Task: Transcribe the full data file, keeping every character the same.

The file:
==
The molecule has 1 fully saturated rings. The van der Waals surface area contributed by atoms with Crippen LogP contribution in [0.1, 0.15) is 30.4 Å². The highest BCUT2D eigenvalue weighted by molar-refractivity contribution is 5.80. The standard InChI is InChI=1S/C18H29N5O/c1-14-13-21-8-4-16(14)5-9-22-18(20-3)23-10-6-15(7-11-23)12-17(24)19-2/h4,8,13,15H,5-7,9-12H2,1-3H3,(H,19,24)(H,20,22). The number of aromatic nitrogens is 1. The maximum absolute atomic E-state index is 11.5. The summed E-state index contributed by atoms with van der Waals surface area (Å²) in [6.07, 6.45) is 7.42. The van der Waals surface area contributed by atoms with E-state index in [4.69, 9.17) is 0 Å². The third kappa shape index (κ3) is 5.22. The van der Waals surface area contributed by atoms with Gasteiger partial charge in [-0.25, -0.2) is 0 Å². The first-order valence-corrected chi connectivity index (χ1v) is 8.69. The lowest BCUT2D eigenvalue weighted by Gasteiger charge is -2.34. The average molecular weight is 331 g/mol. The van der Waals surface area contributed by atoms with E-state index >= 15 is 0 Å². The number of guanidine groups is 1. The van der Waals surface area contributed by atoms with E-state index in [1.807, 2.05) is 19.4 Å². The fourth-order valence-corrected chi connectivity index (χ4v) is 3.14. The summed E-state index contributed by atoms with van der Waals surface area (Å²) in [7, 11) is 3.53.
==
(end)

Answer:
The molecule has 1 fully saturated rings. The van der Waals surface area contributed by atoms with Crippen LogP contribution in [0.1, 0.15) is 30.4 Å². The highest BCUT2D eigenvalue weighted by molar-refractivity contribution is 5.80. The standard InChI is InChI=1S/C18H29N5O/c1-14-13-21-8-4-16(14)5-9-22-18(20-3)23-10-6-15(7-11-23)12-17(24)19-2/h4,8,13,15H,5-7,9-12H2,1-3H3,(H,19,24)(H,20,22). The number of aromatic nitrogens is 1. The maximum absolute atomic E-state index is 11.5. The summed E-state index contributed by atoms with van der Waals surface area (Å²) in [6.07, 6.45) is 7.42. The van der Waals surface area contributed by atoms with E-state index in [4.69, 9.17) is 0 Å². The third kappa shape index (κ3) is 5.22. The van der Waals surface area contributed by atoms with Gasteiger partial charge in [-0.25, -0.2) is 0 Å². The first-order valence-corrected chi connectivity index (χ1v) is 8.69. The lowest BCUT2D eigenvalue weighted by Gasteiger charge is -2.34. The average molecular weight is 331 g/mol. The van der Waals surface area contributed by atoms with E-state index >= 15 is 0 Å². The number of guanidine groups is 1. The van der Waals surface area contributed by atoms with E-state index in [1.807, 2.05) is 19.4 Å². The fourth-order valence-corrected chi connectivity index (χ4v) is 3.14. The summed E-state index contributed by atoms with van der Waals surface area (Å²) in [7, 11) is 3.53.